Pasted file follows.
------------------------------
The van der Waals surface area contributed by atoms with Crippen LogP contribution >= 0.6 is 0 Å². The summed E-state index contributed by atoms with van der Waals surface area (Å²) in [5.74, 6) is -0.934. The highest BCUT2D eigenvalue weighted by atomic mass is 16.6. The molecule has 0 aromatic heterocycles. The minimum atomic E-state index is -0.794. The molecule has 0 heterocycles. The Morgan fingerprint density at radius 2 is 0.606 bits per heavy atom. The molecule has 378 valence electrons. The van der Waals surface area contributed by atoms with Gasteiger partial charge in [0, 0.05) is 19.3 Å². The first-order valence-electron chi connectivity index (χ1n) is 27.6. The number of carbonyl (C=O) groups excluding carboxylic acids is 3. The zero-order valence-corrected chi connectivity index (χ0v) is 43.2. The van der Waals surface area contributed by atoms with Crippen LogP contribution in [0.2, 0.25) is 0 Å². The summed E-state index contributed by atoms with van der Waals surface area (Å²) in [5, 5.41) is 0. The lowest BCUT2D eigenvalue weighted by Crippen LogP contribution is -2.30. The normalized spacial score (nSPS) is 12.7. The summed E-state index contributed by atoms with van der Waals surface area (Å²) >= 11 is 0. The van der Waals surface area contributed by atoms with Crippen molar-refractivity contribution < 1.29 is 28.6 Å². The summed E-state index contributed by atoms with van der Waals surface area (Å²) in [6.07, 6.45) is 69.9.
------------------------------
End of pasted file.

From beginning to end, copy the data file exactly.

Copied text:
The van der Waals surface area contributed by atoms with Crippen LogP contribution >= 0.6 is 0 Å². The summed E-state index contributed by atoms with van der Waals surface area (Å²) in [5.74, 6) is -0.934. The highest BCUT2D eigenvalue weighted by atomic mass is 16.6. The molecule has 0 aromatic heterocycles. The minimum atomic E-state index is -0.794. The molecule has 0 heterocycles. The Morgan fingerprint density at radius 2 is 0.606 bits per heavy atom. The molecule has 378 valence electrons. The van der Waals surface area contributed by atoms with Gasteiger partial charge in [0, 0.05) is 19.3 Å². The first-order valence-electron chi connectivity index (χ1n) is 27.6. The number of carbonyl (C=O) groups excluding carboxylic acids is 3. The zero-order valence-corrected chi connectivity index (χ0v) is 43.2. The van der Waals surface area contributed by atoms with Crippen LogP contribution in [0.2, 0.25) is 0 Å². The summed E-state index contributed by atoms with van der Waals surface area (Å²) in [5, 5.41) is 0. The lowest BCUT2D eigenvalue weighted by Crippen LogP contribution is -2.30. The normalized spacial score (nSPS) is 12.7. The summed E-state index contributed by atoms with van der Waals surface area (Å²) >= 11 is 0. The van der Waals surface area contributed by atoms with Crippen molar-refractivity contribution < 1.29 is 28.6 Å². The summed E-state index contributed by atoms with van der Waals surface area (Å²) in [6.07, 6.45) is 69.9.